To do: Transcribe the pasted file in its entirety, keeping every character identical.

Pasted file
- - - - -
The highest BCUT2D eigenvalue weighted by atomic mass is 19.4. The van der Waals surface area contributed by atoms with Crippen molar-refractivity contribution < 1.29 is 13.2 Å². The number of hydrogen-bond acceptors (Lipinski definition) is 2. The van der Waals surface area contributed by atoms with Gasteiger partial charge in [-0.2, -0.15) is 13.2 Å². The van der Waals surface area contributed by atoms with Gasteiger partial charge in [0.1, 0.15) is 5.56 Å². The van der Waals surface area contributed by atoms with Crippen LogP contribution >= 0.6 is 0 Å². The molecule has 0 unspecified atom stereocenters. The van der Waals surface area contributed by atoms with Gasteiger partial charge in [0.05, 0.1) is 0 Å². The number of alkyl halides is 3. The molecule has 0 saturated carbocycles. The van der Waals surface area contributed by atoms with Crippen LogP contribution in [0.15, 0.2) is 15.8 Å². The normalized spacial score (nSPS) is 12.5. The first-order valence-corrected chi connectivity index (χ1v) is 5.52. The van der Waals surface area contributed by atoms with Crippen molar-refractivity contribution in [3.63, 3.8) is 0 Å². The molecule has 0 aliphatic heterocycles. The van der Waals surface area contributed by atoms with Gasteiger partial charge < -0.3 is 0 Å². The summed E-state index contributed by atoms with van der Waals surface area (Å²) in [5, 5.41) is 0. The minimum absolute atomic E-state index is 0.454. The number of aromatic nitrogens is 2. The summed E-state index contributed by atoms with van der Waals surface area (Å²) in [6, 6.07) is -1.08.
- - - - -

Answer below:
The highest BCUT2D eigenvalue weighted by atomic mass is 19.4. The van der Waals surface area contributed by atoms with Crippen molar-refractivity contribution < 1.29 is 13.2 Å². The number of hydrogen-bond acceptors (Lipinski definition) is 2. The van der Waals surface area contributed by atoms with Gasteiger partial charge in [-0.2, -0.15) is 13.2 Å². The van der Waals surface area contributed by atoms with Gasteiger partial charge in [0.1, 0.15) is 5.56 Å². The van der Waals surface area contributed by atoms with Crippen LogP contribution >= 0.6 is 0 Å². The molecule has 0 unspecified atom stereocenters. The van der Waals surface area contributed by atoms with Gasteiger partial charge in [0.05, 0.1) is 0 Å². The number of alkyl halides is 3. The molecule has 0 saturated carbocycles. The van der Waals surface area contributed by atoms with Crippen LogP contribution in [0.15, 0.2) is 15.8 Å². The normalized spacial score (nSPS) is 12.5. The first-order valence-corrected chi connectivity index (χ1v) is 5.52. The van der Waals surface area contributed by atoms with Crippen molar-refractivity contribution in [3.63, 3.8) is 0 Å². The molecule has 0 aliphatic heterocycles. The van der Waals surface area contributed by atoms with Gasteiger partial charge < -0.3 is 0 Å². The summed E-state index contributed by atoms with van der Waals surface area (Å²) in [5, 5.41) is 0. The minimum absolute atomic E-state index is 0.454. The number of aromatic nitrogens is 2. The summed E-state index contributed by atoms with van der Waals surface area (Å²) in [6, 6.07) is -1.08.